US, N Korea far apart as negotiators meet in Beijing


Wed, Aug 27, 2003 - Page 1

North Korea mixed smiles with threats and China urged patience yesterday as the US and its allies huddled to coordinate their positions on the eve of talks over North Korea's nuclear crisis.

The two protagonists, North Korea and the US, stand far apart before the six-country talks that are a result of months of frantic diplomacy.

Washington is demanding the unconditional and verifiable scrapping of Pyongyang's nuclear program before making concessions and North Korea wants security guarantees before dismantling.

Host China -- keen to keep the dispute from escalating into a destabilizing conflict or a refugee crisis on its northeast flank -- called for respect and calm from all sides.

"The nuclear issue is very complicated and acute, and it is impossible to solve all problems through one or two discussions. Moreover, other issues may arise during negotiations," the official Xinhua news agency quoted Chinese Vice Foreign Minister Wang Yi (王毅) as saying.

"China hopes all parties will ... show sincerity to solve the issue, adopt a calm and patient attitude, respect each other, conduct consultations on an equal footing, seek common ground and reduce disputes," China's chief negotiator said.

As part of China's continuous efforts to reassure the North that its security fears will be addressed, Wang said China opposed pressure, sanctions or war.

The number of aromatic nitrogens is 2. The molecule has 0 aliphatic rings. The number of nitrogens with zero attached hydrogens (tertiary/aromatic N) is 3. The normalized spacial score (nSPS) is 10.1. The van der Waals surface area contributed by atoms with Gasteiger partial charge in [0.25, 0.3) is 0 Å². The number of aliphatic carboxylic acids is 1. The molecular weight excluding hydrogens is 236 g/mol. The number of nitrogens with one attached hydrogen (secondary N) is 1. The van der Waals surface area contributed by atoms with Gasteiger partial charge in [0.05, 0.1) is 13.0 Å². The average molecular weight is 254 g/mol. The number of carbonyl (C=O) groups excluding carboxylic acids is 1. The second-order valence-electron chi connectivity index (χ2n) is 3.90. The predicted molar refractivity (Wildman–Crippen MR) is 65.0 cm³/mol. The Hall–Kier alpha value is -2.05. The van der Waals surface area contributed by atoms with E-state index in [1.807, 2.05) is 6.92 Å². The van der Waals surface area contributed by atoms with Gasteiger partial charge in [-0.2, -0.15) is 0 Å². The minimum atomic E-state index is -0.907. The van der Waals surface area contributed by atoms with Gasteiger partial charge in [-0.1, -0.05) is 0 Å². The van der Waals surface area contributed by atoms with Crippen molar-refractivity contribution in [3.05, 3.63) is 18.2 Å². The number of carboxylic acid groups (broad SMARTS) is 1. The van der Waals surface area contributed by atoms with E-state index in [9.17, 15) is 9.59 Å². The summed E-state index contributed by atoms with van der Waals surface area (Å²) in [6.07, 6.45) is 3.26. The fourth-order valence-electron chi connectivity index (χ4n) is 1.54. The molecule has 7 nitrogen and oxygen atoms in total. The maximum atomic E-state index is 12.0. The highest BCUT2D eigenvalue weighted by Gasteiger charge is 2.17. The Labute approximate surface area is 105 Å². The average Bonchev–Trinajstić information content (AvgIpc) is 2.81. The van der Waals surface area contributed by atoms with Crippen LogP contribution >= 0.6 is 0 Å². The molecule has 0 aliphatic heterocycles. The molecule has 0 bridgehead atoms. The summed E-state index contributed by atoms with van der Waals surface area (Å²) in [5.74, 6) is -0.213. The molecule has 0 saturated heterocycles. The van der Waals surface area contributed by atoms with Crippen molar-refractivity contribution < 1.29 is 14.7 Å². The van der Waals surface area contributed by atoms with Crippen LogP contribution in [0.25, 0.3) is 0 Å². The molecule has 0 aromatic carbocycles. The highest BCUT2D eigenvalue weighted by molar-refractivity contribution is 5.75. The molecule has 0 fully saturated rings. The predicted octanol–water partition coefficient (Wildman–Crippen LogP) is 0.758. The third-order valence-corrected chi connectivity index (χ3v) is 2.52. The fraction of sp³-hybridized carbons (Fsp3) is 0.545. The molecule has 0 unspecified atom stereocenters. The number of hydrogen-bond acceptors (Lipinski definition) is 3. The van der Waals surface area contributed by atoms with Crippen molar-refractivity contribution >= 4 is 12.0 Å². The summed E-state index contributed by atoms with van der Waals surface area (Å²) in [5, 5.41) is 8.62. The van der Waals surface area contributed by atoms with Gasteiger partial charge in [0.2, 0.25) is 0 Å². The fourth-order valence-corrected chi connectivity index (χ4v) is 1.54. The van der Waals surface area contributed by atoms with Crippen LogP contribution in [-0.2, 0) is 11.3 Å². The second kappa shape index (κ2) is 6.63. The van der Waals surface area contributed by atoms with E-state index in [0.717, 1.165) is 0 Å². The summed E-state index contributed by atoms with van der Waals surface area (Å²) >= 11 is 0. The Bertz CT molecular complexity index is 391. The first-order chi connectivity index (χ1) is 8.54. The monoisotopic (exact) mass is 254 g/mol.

Flying into Beijing airport, North Korean Vice Foreign Minister Kim Yong-il smiled, waved and clasped his hands above his head before being whisked away in a three-car motorcade.

But in a sign of the tensions on the Korean peninsula, North Korea renewed a threat to pull out of student games in the South over anti-North demonstrations.

Diplomats from South Korea, the US, Japan and Russia arrived in the Chinese capital on Monday. Ten months into the crisis, the only real consensus among the five is that the Korean Peninsula should remain free of nuclear weapons.

Wang's remarks underscore that most participants expect little more from the talks than agreement to meet again.

"I think it would be very good if out of these talks there was an agreement for additional talks," said Wendy Sherman, a former Bill Clinton administration adviser on North Korea.

The US said last October that North Korea had admitted to a clandestine program to enrich uranium to build nuclear weapons, violating agreements with Washington as well as its international commitments.

The isolated communist state has since thrown out UN nuclear inspectors, become the first state to pull out of the nuclear Non-Proliferation Treaty and restarted its Yongbyon plant, sparking fears it may have reprocessed spent fuel rods there into plutonium for weapons.

As the parties prepare for talks at the exclusive Diaoyutai state guest house from today to Friday, the US and North Korea remain poles apart.

Pyongyang has demanded concessions, including a non-aggression pact and an end to what it perceives as a hostile policy from Washington, before agreeing to anything on its nuclear program.

The US, saying it will not give in to blackmail, wants the unconditional, verifiable and irreversible scrapping of the North's nuclear program before budging on any concessions.

Japan and, to a lesser degree, South Korea lean with the US. Seoul has kept aid flowing to the North throughout the crisis and grows nervous when Washington talks tough.